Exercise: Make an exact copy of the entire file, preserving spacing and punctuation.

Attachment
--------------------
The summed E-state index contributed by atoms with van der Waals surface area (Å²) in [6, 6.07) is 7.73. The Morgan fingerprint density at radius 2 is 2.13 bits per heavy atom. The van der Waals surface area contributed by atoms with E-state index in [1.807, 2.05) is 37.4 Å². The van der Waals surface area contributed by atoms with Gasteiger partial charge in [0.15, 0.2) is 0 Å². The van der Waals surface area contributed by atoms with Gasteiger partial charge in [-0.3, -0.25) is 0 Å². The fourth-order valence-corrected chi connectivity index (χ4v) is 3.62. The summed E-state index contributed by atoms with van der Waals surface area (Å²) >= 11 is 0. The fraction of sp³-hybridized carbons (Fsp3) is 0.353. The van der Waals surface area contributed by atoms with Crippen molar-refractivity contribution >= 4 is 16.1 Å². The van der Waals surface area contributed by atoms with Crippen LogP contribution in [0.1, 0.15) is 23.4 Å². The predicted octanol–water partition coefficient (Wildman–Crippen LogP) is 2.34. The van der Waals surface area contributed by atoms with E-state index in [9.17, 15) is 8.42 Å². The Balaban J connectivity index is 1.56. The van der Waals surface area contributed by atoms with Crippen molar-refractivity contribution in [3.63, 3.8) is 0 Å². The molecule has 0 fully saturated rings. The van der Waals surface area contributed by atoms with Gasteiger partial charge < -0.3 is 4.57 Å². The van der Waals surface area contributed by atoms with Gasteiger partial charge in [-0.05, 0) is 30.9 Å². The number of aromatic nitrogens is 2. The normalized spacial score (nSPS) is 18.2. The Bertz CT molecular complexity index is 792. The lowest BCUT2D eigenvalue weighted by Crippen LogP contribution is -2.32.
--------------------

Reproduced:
The summed E-state index contributed by atoms with van der Waals surface area (Å²) in [6, 6.07) is 7.73. The Morgan fingerprint density at radius 2 is 2.13 bits per heavy atom. The van der Waals surface area contributed by atoms with E-state index in [1.807, 2.05) is 37.4 Å². The van der Waals surface area contributed by atoms with Gasteiger partial charge in [0.15, 0.2) is 0 Å². The van der Waals surface area contributed by atoms with Gasteiger partial charge in [-0.3, -0.25) is 0 Å². The fourth-order valence-corrected chi connectivity index (χ4v) is 3.62. The summed E-state index contributed by atoms with van der Waals surface area (Å²) >= 11 is 0. The fraction of sp³-hybridized carbons (Fsp3) is 0.353. The van der Waals surface area contributed by atoms with Crippen molar-refractivity contribution >= 4 is 16.1 Å². The van der Waals surface area contributed by atoms with Crippen LogP contribution in [0.1, 0.15) is 23.4 Å². The predicted octanol–water partition coefficient (Wildman–Crippen LogP) is 2.34. The van der Waals surface area contributed by atoms with E-state index in [9.17, 15) is 8.42 Å². The Balaban J connectivity index is 1.56. The van der Waals surface area contributed by atoms with Crippen molar-refractivity contribution in [3.63, 3.8) is 0 Å². The molecule has 0 fully saturated rings. The van der Waals surface area contributed by atoms with Gasteiger partial charge < -0.3 is 4.57 Å². The van der Waals surface area contributed by atoms with Gasteiger partial charge in [-0.05, 0) is 30.9 Å². The number of aromatic nitrogens is 2. The normalized spacial score (nSPS) is 18.2. The Bertz CT molecular complexity index is 792. The lowest BCUT2D eigenvalue weighted by Crippen LogP contribution is -2.32.